- The Washington Times - Wednesday, May 5, 2010

LONDON — World stock markets fell further Wednesday while the euro slid to a fresh 13-month low as three people died in a blaze at an Athens bank during rioting against austerity measures imposed as part of an international bailout package for heavily indebted Greece.

In Europe, the FTSE 100 index of leading British shares closed down 69.18 points, or 1.3 percent, at 5,341.93 while Germany’s DAX fell 48.41 points, or 0.8 percent, to 5,958.45. The CAC-40 in France ended 53.26 points, or 1.4 percent, lower at 3,636.03.

Not much relief came from Wall Street, though shares did recover from earlier lows — the Dow Jones industrial average was down 9.68 points, or 0.1 percent, at 10,917.09 while the Standard & Poor’s 500 shed 1.95 points, or 0.2 percent, to 1,171.65.

Meanwhile, the euro slid to $1.2805, its lowest level since late April 2009, before rallying modestly to $1.2865.

The selling pressure accentuated as Greek fire officials confirmed that three people died in a blaze at an Athens bank during a 100,000-strong protest in the city against spending cuts aimed at saving the country from bankrupted.

3 die in bank fire during Athens riots

The main reason behind this week’s sharp stock market declines has come despite the weekend’s 110 billion ($141 billion) bailout package for Greece — the deal came weeks too late for many investors and has done little to assuage market fears that Greece can actually get a handle on its debts or that the crisis will spread to other countries like Portugal and Spain.

The rioting reinforced concerns that the Greek government might not be able to deliver on its side of the bargain however sincere the government led by Prime Minister George Papandreou — the austerity will mean a further sharp fall in economic output, increases in unemployment and a general fall in the standard of living.

“The flames have rushed through the firewall of the IMF-EU program for Greece and now surround more and more threateningly the other peripheral countries,” said Marco Annunziata, chief economist at UniCredit Group.

“Greece has taught us that unless policymakers manage to get ahead of the markets, even courageous measures can arrive too late to have any effect,” he added.

Investors were reminded of the precarious situation in Portugal when Moody’s Investor Services warned that the country faced a possible two-notch downgrade in its current credit rating of Aa2 some time over the next three months.

“The review for possible downgrade will consider a repositioning of Portugal’s ratings to reflect the potentially lasting deterioration in the government’s debt metrics,” said Anthony Thomas, a senior analyst at Moody’s.

The possible debt downgrade has come as yields on Portuguese and Spanish ten-year bonds have pushed higher as investors worry that the countries could be next in the firing line — both have hefty borrowing levels that need to be brought down this year at the same time as debts have to be repaid.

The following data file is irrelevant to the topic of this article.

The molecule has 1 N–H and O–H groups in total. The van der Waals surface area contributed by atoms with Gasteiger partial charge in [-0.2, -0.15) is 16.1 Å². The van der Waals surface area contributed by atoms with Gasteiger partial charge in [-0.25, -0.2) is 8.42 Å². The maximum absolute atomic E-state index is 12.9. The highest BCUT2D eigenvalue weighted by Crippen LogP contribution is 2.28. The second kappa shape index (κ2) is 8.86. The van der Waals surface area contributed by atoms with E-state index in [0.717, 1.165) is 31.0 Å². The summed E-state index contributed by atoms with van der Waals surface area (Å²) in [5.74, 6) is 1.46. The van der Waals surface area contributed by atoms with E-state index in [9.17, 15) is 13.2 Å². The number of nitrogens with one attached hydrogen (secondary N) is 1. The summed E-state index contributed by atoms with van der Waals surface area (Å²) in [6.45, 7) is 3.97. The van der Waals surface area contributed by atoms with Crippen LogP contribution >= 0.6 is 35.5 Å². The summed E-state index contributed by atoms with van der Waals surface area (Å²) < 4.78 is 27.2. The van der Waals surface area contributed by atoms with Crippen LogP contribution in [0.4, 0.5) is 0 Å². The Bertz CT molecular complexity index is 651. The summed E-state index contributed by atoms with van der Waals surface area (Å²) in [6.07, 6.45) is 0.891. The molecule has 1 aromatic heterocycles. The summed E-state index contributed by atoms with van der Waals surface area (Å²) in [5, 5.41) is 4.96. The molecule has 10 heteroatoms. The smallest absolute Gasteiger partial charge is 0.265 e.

Axel Weber, the president of Germany’s Bundesbank central bank, fueled those concerns when he warned of “grave contagion effects” in the euro area — hardly a recipe for sustained buying.

Portugal’s PSI 20 ended 1.5 percent lower while Spain’s main index closed 2.2 percent down. Unsurprisingly, Athens’ composite index suffered badly, ending 3.9 percent lower on the day.

“Markets seem to be trading on the assumption that Greece is merely the canary in the coalmine and that fiscal contagion is now inevitable,” said David Jones, chief market strategist at IG Index.

“Europe’s leaders will really need to draw a line of unmistakable clarity in the sand before investors are willing to plough money back into equities,” he added.

As a result, a number of analysts are beginning to think that the European Central Bank will have to get more involved in the crisis to keep Spain and Portugal from being dragged into a debt crisis quagmire like Greece, where market fears led to interest demands so high Athens couldn’t borrow any more.

The idea being openly discussed is that the ECB may support bond prices — and the balance sheets of banks holding them — by buying government bonds even though the bank’s constitution says it can’t directly bail out profligate governments.

Earlier in Asia, a number of markets slid as investors responded to the sharp declines recorded Tuesday in Europe and the U.S. — Hong Kong’s Hang Seng index closed 2.1 percent lower at 20,327.54.

Elsewhere, Australia’s index skidded 1.3 percent, while Indonesia’s main market dropped 2.6 percent and Taiwan sank 3 percent. China’s benchmark Shanghai index, meanwhile, recovered early losses to rise 0.8 percent.

Markets in Japan, South Korea and Thailand were closed for holidays.

Benchmark crude for June delivery slid $2.15 to at $80.49 a barrel in electronic trading on the New York Mercantile Exchange.

Associated Press Writer Alex Kennedy in Singapore contributed to this report.

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